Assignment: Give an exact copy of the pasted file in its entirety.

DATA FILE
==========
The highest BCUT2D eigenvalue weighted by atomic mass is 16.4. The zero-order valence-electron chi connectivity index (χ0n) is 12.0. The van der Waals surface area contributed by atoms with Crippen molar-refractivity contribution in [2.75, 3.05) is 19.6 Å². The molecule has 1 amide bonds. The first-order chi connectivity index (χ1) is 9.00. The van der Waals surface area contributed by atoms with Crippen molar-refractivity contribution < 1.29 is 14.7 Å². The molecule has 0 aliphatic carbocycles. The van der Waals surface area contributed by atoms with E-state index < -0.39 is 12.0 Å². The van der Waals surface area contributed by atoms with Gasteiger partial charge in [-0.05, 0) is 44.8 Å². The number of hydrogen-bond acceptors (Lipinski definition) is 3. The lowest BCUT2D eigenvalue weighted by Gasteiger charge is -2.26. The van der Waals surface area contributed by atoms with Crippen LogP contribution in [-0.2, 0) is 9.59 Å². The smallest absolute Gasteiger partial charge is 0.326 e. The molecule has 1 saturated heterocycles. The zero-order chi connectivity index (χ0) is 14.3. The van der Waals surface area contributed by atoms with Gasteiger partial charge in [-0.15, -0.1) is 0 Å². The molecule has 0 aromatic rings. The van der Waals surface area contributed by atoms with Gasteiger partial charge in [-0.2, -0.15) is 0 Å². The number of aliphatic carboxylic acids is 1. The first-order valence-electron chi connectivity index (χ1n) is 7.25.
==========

The highest BCUT2D eigenvalue weighted by atomic mass is 16.4. The zero-order valence-electron chi connectivity index (χ0n) is 12.0. The van der Waals surface area contributed by atoms with Crippen molar-refractivity contribution in [2.75, 3.05) is 19.6 Å². The molecule has 1 amide bonds. The first-order chi connectivity index (χ1) is 9.00. The van der Waals surface area contributed by atoms with Crippen molar-refractivity contribution < 1.29 is 14.7 Å². The molecule has 0 aliphatic carbocycles. The van der Waals surface area contributed by atoms with E-state index < -0.39 is 12.0 Å². The van der Waals surface area contributed by atoms with Gasteiger partial charge in [-0.05, 0) is 44.8 Å². The number of hydrogen-bond acceptors (Lipinski definition) is 3. The lowest BCUT2D eigenvalue weighted by Gasteiger charge is -2.26. The van der Waals surface area contributed by atoms with Crippen LogP contribution in [-0.2, 0) is 9.59 Å². The smallest absolute Gasteiger partial charge is 0.326 e. The molecule has 1 saturated heterocycles. The zero-order chi connectivity index (χ0) is 14.3. The van der Waals surface area contributed by atoms with Gasteiger partial charge in [-0.15, -0.1) is 0 Å². The molecule has 0 aromatic rings. The van der Waals surface area contributed by atoms with Gasteiger partial charge in [-0.2, -0.15) is 0 Å². The number of aliphatic carboxylic acids is 1. The first-order valence-electron chi connectivity index (χ1n) is 7.25.